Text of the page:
This intellectualized sci-fi finale deftly delivers eccentricities and deities that set it apart from most shaggy-god...

WHO ARE FRACONY?

From the Fracony series , Vol. 3

Benevolent aliens save humans on Earth from extinction—but discord arises over the visitors’ heretical religious views.

In Moldovan’s (The World Ends Tomorrow, 2018, etc.) sci-fi trilogy, the nation of Esperanto dominated late 24th-century Earth, a planet of 28 billion people. But on Jupiter’s moon Europa, a colony of space folk known as the Fracony was monitoring and directing human affairs. Secretly allied with elites in the Esperanto government—mainly the popular chief executive (“secretary”) Clara—the Fracony came to the rescue after human-caused eco-disasters and plagues struck. Still, only half a billion people survived. With the Fracony now out in the open in this third installment, Clara grants the humanlike ETs (actually alien souls projected across the universe to be born in human bodies) a lab in Antarctica. But the public is displeased by the aliens’ mission: ascertain if Earth was originally a Fracony world billions of years ago, before the solar system’s resident god did a “reset” to create Homo sapiens as obedient worshippers. The Fracony’s polytheist cosmology—numerous gods who are, essentially, exponentially advanced aliens—outrages some Esperanto citizens, especially the tradition-bound priest and “Minister of Religious Affairs” Quinn. Quinn’s anti-Fracony campaign is manipulated by Arram, a leader of a secret society, who covets power. From assassination to media exploitation, Arram uses his allies, agents, and Quinn to remove rivals and turn public opinion against the Fracony. But Arram underestimates Clara, the Fracony, and even fanatical Quinn.      Romanian-born Moldovan offers sci-fi more akin to philosophical musing (with a faintly satirical edge) than anything concretely speculative in terms of future super-science or tech. It would help if readers were familiar (as every 25th-century schoolkid is) with Russian scientist Nikolai Kardashev’s categories of theoretical cosmic civilizations. Type I can use energy to dominate its home world; type II can harness the total energy of its star system; type III can control neighboring systems; and so on, each more godlike than the next. Even in 2427, humanity is only “type 0.” The Fracony are “type V” and not immune to literally playing god, even as the “real” deities they acknowledge may fall in the “type VI” or “type VII” stages. The author toys with religion here in the same way more conventional sci-fi writers handle FTL drives, robots, and exobiology. He throws in some truly inspired bits of Robert Anton Wilson-scale weirdness when Arram wrangles leaders of the other sinister secret societies so beloved of conspiracy fiction (Freemasons, Illuminati, Bilderberg, etc.) for meetings that end up being discussions of Euclidean versus non-Euclidean geometry. Which are important. Still, characters tend to be mouthpieces for ideas and symbols rather than three-dimensional players, and much of the loosey-goosey storyline is left unresolved by the end (the matter of Earth’s God, for example). What’s clear is Moldovan’s condemnation of dogmatic religious mania, as shown in one character’s summation of the dangerous Quinn: “Truth has nothing to do with this guy’s values. His problem is that whatever is not in his holy books does not exist.” No players come forth as Adam or Eve stand-ins, which is a remarkable feat for sci-fi in these territories.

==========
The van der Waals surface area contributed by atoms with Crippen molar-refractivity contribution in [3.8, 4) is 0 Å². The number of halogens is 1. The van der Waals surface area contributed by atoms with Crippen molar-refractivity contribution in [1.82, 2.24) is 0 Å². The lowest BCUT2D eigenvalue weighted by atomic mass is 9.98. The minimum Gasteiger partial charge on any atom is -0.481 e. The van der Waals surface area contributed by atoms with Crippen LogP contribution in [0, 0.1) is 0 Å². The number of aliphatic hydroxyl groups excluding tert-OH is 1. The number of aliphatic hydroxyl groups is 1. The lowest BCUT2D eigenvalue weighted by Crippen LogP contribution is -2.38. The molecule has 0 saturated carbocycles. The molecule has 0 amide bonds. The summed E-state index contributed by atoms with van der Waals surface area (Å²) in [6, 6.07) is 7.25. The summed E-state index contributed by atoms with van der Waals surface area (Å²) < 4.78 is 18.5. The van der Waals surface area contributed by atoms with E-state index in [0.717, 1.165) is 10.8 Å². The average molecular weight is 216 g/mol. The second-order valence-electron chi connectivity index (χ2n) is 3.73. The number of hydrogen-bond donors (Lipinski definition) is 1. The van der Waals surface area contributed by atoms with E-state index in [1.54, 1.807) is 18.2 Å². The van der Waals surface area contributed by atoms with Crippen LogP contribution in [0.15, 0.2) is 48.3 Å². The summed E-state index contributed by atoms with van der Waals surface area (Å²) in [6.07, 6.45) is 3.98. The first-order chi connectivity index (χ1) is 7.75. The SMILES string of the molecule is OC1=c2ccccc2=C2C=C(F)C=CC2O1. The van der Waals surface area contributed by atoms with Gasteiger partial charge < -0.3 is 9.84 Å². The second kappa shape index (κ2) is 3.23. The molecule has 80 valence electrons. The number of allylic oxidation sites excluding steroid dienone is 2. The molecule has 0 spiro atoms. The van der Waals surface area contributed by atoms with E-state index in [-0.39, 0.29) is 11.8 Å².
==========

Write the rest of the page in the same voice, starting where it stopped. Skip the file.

This intellectualized sci-fi finale deftly delivers eccentricities and deities that set it apart from most shaggy-god stories.

Pub Date: N/A

ISBN: N/A

Page Count: -

Publisher: Kurti Publishing

Review Posted Online: June 26, 2019

Did you like this book?

No Comments Yet

A tasty, if not always tasteful, tale of supernatural mayhem that fans of King and Crichton alike will enjoy.

Reader Votes

  • Readers Vote
  • 59

Our Verdict

  • Our Verdict
  • GET IT

  • New York Times Bestseller

DEVOLUTION

Are we not men? We are—well, ask Bigfoot, as Brooks does in this delightful yarn, following on his bestseller World War Z (2006).